Religion In Shakespeare Essay

1216 words - 5 pages

The religion of William Shakespeare is a subject about which very few people have a complete understanding. His plays and poems contain an almost overwhelming number of biblical references and allusions to biblical thinking, which can be seen as either Protestant or Catholic in understanding. His concealment of various understandings and interpretations of religious ideology make it difficult to ascertain his own religious beliefs, however, through further analysis of [insert names of plays], once can begin to understand the socioeconomic issues he sought to raise through his biblical allusions.
Sandra Hole’s The Background of Divine Action in King Lear comments on how the play “is a ...view middle of the document...

They are characterised as the ‘good’ in the play. Conversely, the characters of Edmund, Goneril, Regan and Cornwall are portrayed as being the ‘bad’ characters of the play. They subvert the notion of divine intervention and, instead, bestow importance upon the self. They live in a world in which each individual person controls their own existence and manipulates their environment, and those in it, to fit their own purposes.
Kent, Albany and Edgar represent a complete belief in the gods and their beliefs are constant throughout the course of the play. Their belief in the gods is absolute; that they upholds moral correctness, protect and watch over mankind and stands against evil. Kent’s first act of godly invocation is in his desire for the gods to protect Cordelia. “The gods to their dear shelter take thee, maid, / That justly think’st and hast most rightly said!” (Shakespeare, Act I. Sc. 1, 182-183) His words lend support to her earlier response to Lear, in that she loves him as a father: “I […] / Obey you, love you, and most honour you. / Why have my sisters husbands, if they say / They love you all?” (1. 1. 90-93) Similarly, when Kent is placed in the stocks, he understands his imprisonment to be the work of the goddess of Fortune: “Fortune, good night; smile once more, turn thy wheel.” (2. 2. 156) His absolutist belief recurs in his explanation of the differences between Cordelia and her two sisters: “It is the stars, / The stars above us, govern our conditions. / Else one self mate and mate could not beget / Such different issues.” (4. 3. 32-35) Even in situations in which Kent’s religious belief is tested, he remains loyal to his convictions and the inevitability of right outdoing wrong. Shakespeare mirrors Kent’s loyalty to the gods to his loyalty to Lear; despite Lear’s wrongdoings, he still displays obdurate dedication and service.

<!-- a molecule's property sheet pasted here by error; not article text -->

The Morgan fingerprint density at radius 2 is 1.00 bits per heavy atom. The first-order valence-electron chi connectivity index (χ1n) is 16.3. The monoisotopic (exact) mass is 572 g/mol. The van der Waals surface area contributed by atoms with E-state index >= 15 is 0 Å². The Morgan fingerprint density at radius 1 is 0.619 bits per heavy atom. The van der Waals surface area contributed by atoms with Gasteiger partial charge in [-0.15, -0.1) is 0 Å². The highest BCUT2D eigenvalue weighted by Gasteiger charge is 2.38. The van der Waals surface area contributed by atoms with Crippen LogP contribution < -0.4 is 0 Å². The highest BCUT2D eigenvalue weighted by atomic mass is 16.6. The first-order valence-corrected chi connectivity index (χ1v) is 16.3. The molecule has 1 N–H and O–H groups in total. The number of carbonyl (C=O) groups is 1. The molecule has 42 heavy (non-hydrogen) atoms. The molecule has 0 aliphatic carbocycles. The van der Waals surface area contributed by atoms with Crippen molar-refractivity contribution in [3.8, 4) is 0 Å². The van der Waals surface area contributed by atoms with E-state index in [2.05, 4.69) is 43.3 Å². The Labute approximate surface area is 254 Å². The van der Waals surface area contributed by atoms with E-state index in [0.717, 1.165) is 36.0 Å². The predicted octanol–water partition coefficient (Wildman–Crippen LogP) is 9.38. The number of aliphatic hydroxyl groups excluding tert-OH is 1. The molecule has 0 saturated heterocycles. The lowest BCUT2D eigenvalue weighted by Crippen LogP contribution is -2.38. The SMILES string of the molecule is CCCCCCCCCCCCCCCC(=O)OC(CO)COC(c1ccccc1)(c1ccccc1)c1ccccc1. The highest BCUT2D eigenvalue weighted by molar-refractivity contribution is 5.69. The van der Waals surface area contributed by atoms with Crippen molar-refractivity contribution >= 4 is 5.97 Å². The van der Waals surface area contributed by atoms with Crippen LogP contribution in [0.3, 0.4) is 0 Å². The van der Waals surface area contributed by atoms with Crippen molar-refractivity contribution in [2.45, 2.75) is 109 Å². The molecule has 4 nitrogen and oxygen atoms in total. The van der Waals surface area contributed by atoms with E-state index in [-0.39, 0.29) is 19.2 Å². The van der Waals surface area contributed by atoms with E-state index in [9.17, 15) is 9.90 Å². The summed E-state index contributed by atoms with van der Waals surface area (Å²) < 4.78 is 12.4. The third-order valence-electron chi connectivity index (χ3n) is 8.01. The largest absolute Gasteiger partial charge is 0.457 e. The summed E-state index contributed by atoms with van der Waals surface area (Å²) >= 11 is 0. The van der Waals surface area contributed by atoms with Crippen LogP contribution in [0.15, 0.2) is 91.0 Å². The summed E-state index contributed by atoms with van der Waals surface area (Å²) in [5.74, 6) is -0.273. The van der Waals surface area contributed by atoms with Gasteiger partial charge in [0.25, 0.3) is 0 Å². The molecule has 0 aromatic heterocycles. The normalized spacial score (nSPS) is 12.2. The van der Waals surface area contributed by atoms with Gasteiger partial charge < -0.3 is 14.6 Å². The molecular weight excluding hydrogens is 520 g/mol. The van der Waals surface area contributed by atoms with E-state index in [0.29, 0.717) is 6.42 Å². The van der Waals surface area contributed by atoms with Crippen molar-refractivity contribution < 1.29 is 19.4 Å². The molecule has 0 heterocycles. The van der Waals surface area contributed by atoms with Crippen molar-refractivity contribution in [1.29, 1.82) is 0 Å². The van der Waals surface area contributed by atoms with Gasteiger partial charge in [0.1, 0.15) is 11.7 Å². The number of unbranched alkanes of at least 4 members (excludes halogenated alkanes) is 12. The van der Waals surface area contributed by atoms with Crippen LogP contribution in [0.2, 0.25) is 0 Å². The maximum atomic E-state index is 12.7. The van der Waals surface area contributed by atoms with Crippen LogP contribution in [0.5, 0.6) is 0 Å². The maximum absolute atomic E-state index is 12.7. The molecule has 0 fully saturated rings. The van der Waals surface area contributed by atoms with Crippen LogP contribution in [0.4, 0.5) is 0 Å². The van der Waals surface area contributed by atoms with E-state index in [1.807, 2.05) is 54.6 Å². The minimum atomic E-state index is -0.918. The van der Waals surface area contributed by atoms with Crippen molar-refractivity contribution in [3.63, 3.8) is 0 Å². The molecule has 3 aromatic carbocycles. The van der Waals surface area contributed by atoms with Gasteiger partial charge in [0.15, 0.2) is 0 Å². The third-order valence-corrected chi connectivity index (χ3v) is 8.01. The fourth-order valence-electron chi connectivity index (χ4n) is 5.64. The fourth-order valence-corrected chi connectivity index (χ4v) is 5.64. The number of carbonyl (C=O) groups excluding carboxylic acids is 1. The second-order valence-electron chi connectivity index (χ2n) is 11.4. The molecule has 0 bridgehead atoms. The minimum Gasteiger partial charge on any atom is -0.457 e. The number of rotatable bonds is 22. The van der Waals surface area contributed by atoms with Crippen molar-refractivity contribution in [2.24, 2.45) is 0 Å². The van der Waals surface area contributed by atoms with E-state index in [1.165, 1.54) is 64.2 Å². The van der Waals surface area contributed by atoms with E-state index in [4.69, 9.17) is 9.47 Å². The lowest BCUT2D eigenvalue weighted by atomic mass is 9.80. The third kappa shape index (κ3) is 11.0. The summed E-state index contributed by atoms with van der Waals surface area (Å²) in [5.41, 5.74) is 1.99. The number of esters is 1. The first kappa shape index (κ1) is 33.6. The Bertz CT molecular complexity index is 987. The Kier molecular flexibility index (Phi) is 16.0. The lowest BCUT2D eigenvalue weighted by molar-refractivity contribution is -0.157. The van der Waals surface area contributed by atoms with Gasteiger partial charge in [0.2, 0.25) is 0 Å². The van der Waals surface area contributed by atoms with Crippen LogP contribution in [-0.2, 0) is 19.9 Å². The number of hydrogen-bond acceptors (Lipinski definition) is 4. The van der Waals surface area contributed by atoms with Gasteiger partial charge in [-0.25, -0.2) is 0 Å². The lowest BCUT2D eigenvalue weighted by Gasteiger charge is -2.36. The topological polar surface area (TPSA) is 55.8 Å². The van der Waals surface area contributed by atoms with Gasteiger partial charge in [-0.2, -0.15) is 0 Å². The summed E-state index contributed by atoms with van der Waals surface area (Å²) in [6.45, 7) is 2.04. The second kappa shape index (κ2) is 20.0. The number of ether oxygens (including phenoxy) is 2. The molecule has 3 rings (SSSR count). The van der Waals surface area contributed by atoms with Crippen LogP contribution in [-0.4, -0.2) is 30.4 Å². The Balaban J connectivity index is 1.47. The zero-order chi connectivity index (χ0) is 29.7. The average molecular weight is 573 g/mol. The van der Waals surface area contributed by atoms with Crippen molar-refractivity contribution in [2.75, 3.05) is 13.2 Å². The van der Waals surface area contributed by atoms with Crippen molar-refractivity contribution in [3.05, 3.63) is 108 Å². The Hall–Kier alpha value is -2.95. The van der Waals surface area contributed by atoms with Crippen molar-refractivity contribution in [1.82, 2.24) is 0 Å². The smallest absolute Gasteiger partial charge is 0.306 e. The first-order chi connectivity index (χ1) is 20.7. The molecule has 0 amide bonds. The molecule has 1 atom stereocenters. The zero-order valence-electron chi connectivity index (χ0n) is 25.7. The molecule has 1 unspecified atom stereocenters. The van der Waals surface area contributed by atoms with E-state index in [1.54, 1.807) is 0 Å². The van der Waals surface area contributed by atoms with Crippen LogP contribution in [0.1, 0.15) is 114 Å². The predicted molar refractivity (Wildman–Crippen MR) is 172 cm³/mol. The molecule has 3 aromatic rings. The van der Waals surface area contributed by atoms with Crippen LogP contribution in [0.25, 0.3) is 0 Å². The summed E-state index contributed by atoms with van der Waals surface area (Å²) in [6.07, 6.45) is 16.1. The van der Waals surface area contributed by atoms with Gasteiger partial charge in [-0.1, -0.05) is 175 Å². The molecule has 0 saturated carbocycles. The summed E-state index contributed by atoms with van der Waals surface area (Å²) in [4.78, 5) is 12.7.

Lear and Gloucester represent conflicting notions of religious adherence. Their comments and calls to the gods are changeable and oftentimes contradictory, varying from complete confidence in the gods’ existence to doubt. The nature of the main plot and the sub plot, a feature which Shakespeare experimented with in Hamlet, is utilised to full effect in the sense that Lear’s downfall is mirrored in Gloucester’s; they each have a similar fall from a position of power, suffer and are enlightened. They reject a child, suffer a torturous journey throughout the play, and this is concurrent with their religious ideologies; their ever-changing beliefs in the gods reflect the...

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